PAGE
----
Five For a Little One
by Chris Raschka
Richard Jackson Books, Atheneum Books for Young Readers,
Simon & Schuster, 2007
A delightful concept book using a limited color palette engagingly for the young. "Little One" is an ebullient bunny rendered in a variety of marks, all vibrant and textured: one fuzzy ear, one dry-brushed; a fuzzy torso and marker feet. The "Five" being referred to are more than the numbers, but also the senses Little One explores with child-like curiosity - smell, hearing, taste, sight, and touch. Raschka is brilliant at creating a multi-layered character and story with a frugality of words, marks and colors.
Some of the words are little big, but I think with the help of an adult and the context of the book, the meaning is evident to the child reader. The book itself is told in rhyme and the beat is consistent. The senses are encouraged by strong verb usage. The descriptive for hearing: “Happy ears, pay attention!/Did we mention sounds surround you?/Catch the honking, barking, singing./All that ringing will astound you.”
The senses are delightfully portrayed with colorful potato cuts. The child-friendly representations (flowers and toy cars are two examples) of those senses are broken down into elemental shapes, quite pleasing to the eye as well as easily comprehensible to the viewer. All the way throughout, Raschka uses texture effectively, with a great contrast and legibility against the whiteness of the page. Little One is vibrant for the comparison.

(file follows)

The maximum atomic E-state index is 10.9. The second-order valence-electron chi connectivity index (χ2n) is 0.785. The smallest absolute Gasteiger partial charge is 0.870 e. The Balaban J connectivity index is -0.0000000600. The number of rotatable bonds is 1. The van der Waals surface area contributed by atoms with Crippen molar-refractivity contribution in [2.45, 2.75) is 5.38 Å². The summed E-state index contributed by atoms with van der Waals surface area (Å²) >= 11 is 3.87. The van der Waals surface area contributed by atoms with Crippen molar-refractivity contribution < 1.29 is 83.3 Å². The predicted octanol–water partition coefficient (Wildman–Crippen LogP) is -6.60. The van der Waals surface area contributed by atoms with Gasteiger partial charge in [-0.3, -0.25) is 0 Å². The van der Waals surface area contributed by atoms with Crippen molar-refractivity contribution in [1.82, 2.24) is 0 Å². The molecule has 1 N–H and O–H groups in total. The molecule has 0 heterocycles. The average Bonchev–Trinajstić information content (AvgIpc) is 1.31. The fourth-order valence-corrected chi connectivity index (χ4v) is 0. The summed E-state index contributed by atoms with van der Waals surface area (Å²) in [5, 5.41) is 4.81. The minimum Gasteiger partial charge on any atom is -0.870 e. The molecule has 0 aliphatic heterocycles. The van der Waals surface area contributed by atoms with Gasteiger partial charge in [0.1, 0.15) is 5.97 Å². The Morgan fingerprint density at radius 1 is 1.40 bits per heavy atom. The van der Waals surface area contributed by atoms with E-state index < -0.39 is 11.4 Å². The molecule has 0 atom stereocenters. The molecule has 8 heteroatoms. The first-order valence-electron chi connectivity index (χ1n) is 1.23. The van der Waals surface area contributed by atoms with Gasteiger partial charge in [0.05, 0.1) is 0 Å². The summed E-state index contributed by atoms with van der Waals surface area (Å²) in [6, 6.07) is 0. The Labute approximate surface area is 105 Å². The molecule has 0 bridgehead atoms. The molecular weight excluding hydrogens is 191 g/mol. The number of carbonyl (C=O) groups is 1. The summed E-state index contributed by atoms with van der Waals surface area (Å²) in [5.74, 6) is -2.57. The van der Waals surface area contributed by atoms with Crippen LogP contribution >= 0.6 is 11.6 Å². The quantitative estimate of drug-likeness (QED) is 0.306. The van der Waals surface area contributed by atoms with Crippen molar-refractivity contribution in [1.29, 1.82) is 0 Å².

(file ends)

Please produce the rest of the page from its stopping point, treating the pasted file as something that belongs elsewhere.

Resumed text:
Raschka brings Mum and Dad in for the recap of numbers and senses. Surprisingly, and yet in a totally satisfying way, Little One is a true replica of both Mum and Dad. The images are stand alone, with no words. Little One shares newly discovered senses alternately with Mum and Dad, leaving room for the reader’s little one to do the same.
Page-turning, joyous, elegant in its simplicity and expression, this was a joy to read. And read again. And again. -A.W.